New insights into creep characteristics of calcium silicate hydrates at molecular level

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Original languageEnglish
Article number106366
Journal / PublicationCement and Concrete Research
Online published21 Jan 2021
Publication statusPublished - Apr 2021


The fundamental mechanisms under concrete creep are far from being fully understood, especially at the molecular level. Hereby, a calcium-silicate-hydrate (C-S-H) molecular model is developed to explain, for the first time, the creep characteristics at various stress states, temperature levels and water contents, which are not accessible experimentally. Rather tensile and compressive loadings, C-S-H only creeps under shear loadings originating from the sliding of the calcium silicate layers over each other as the interlayer component (water and ions) acts as a lubricator. A heterogeneous creep characteristic is observed. Elevated temperature reduces the interlayer lubricator viscosity and weakens the interfacial adhesion between the layers and the interlayer lubricator, which accelerates C-S-H creep. The removal of interlayer water enhances the creep resistance, resulting from the reduced interlayer space and enhanced interfacial adhesion. The atomic-level mechanisms explain the inter-CSH-particle behaviours at the microscale, which bridges the gap between atomistic simulation and microcosmic phenomenon.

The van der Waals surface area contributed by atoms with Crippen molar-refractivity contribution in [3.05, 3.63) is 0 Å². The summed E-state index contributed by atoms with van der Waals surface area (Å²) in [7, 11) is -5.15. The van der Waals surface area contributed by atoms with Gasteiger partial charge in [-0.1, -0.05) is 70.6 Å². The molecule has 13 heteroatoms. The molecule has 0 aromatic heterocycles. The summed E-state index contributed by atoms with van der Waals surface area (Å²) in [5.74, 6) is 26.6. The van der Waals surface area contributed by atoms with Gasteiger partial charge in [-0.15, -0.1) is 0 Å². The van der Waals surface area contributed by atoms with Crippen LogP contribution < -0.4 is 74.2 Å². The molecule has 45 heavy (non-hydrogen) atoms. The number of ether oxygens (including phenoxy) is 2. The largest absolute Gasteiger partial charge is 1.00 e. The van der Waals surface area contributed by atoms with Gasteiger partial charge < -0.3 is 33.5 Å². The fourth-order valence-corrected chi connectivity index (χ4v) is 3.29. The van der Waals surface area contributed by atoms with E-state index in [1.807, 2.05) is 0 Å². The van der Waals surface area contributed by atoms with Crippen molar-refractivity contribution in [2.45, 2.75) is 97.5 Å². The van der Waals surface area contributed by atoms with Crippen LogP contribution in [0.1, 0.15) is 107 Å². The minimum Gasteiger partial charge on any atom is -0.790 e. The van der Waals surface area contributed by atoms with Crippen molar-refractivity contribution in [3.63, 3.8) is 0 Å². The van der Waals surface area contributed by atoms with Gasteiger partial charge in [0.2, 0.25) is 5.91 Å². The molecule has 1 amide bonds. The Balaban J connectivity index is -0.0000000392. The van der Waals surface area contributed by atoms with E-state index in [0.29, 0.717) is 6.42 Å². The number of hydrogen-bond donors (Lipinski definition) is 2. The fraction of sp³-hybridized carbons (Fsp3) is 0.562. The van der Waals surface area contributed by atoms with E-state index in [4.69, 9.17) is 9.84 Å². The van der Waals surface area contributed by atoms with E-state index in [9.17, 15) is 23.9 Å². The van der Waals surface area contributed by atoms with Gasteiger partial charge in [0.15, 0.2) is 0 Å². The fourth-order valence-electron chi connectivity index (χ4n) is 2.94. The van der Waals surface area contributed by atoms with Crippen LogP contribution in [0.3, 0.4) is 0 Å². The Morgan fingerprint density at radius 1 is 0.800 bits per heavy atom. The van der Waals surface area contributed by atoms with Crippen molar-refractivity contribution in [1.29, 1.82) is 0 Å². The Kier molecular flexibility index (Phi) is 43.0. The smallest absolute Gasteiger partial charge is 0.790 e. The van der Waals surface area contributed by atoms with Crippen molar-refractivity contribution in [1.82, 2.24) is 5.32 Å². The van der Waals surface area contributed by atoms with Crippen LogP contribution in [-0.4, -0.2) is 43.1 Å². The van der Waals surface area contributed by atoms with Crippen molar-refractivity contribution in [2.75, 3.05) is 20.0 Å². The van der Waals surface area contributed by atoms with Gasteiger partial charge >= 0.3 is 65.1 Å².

Research Area(s)

  • Atomistic simulation, B. Calcium-silicate-hydrate (C-S-H), C. Creep, Temperature, Water content